We generally think of commercial mortgages as a business mortgage. However, commercial finance can be so much more and can be taken out in many different ways which makes it more niche than a residential mortgage.
Whether you’re looking to buy premises, secure land for development, expand or buy a business if you’re looking to take out a commercial property mortgage we’re here to help you understand how they work and how to get one.
What is a commercial mortgage?
Typically, a commercial mortgage is a loan secured against a property that isn’t a residential premise. However, it could be for a part residential, semi-commercial property i.e. a shop with flats above it.
Whether you’re an individual or company, if you’re looking to raise finance on a business property with commercial mortgages you don’t necessarily have to be the one to occupy the property, you could lease it.
As opposed to commercial loans a commercial mortgage means that you can borrow more on a secured basis. It means you could buy business property, buy land for development, further a buy-to-let portfolio or buy a business, to name a few.
But, what can you use a commercial mortgage against?
- Hospitality premises – Restaurants, pubs, hotels, gyms
- Semi-commercial premises – Part business part residential i.e. a shop with flats above
- Retail investment premises – Retail units or parks
- Industrial premises – factories or warehouses
- Care homes
- Specialist properties – General Practices (GP’s), schools, dentists, and vets
- Agricultural premises
The range of property types is vast, and these are just a few examples. Because of this an advisor who is experienced in commercial finance would be best placed to help you with your specific requirements as there are so many variations.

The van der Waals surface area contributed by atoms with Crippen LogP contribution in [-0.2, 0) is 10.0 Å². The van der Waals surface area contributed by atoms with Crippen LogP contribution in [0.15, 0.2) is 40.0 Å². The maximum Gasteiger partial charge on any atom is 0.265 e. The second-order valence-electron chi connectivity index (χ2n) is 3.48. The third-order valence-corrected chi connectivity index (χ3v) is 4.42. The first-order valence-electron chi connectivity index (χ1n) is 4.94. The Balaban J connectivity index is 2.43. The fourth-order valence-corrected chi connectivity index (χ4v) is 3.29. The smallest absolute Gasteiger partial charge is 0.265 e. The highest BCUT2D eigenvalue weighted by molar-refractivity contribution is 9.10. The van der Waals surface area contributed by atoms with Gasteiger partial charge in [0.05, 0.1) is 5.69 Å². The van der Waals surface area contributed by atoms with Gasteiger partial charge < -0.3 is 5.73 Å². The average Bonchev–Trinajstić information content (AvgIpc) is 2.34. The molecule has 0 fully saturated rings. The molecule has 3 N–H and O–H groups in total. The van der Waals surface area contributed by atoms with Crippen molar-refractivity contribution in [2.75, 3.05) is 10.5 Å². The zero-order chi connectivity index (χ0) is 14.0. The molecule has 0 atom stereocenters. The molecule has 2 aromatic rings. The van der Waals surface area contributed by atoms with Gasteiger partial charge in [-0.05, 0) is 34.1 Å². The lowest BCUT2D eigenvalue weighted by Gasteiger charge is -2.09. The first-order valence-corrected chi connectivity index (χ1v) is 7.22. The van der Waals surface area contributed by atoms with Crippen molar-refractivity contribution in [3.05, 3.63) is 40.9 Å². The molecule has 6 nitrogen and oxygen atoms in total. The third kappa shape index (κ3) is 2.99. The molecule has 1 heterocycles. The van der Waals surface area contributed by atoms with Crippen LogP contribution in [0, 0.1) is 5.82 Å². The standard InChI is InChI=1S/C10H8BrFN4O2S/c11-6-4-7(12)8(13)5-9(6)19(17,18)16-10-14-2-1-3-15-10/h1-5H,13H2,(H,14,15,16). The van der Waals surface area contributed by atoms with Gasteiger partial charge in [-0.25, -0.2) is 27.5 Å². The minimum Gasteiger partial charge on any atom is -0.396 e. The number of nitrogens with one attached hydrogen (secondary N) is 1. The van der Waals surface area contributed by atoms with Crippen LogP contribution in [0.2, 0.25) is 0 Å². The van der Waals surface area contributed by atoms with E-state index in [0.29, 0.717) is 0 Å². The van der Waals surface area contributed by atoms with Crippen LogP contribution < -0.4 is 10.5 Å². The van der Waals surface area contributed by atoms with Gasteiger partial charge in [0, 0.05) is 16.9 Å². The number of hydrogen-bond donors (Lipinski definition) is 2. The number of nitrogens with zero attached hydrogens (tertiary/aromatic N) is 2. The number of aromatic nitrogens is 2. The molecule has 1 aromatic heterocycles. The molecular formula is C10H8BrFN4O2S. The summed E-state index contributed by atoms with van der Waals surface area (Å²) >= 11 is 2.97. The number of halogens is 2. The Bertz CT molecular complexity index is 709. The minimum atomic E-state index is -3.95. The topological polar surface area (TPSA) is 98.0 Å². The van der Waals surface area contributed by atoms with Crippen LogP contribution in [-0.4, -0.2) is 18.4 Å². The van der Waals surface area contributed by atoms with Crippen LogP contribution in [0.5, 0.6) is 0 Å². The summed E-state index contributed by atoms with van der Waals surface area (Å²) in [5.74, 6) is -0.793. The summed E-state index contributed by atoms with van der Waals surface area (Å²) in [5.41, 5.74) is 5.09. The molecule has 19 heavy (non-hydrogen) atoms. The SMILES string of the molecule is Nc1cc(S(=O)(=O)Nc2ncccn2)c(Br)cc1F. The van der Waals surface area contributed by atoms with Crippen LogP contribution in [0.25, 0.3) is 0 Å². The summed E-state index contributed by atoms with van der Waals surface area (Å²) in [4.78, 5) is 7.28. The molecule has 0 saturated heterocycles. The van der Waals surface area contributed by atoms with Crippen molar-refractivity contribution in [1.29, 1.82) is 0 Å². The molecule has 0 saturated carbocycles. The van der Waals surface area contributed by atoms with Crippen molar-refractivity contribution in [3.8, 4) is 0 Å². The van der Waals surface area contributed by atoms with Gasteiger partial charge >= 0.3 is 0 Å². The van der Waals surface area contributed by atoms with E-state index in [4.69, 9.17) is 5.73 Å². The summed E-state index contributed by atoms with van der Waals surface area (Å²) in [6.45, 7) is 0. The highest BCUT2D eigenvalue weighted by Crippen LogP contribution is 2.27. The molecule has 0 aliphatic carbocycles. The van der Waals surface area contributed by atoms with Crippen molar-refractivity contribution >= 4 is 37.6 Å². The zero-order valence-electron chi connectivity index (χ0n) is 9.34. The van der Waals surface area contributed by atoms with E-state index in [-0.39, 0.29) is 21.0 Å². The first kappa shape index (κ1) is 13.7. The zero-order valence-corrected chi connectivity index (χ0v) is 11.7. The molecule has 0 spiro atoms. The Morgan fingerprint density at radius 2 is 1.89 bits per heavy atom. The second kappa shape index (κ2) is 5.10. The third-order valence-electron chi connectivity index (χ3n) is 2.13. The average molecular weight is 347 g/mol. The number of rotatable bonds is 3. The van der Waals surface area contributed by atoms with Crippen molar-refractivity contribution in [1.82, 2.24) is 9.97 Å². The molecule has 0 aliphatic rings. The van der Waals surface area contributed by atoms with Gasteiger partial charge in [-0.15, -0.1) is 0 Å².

How does commercial finance work?
Commercial mortgages work very similarly to a residential mortgage. You’ll need a deposit, have set terms (i.e. 25 years), be aware of capped LTV (Loan to Value) ratios and pay monthly instalments to repay the capital.
As there are so many variations on commercial property, applications will be assessed on a case by case basis depending on lender criteria. It will also mean that rates will vary depending on the level of risk the investment poses to the lender.
Although there are many ways commercial finance can be taken out, they mostly boil down to two types of mortgage, Commercial Occupiers or Commercial Investment mortgages. It is important to note the differences between the two as you’ll need to know which suits your circumstances and have the correct requirements lenders will need to assess your application.
The intention with these mortgages is that as the buyer you intend to occupy the property yourself i.e. you will run your business from it with no intention of leasing it out.
Lenders tend to place emphasis on the following when assessing applications of this type:
- If you’re a start-up they’ll look at your business plans and will want to see projected accounts included.
- As an existing business, they will want to see account history usually from the last 2-3 years.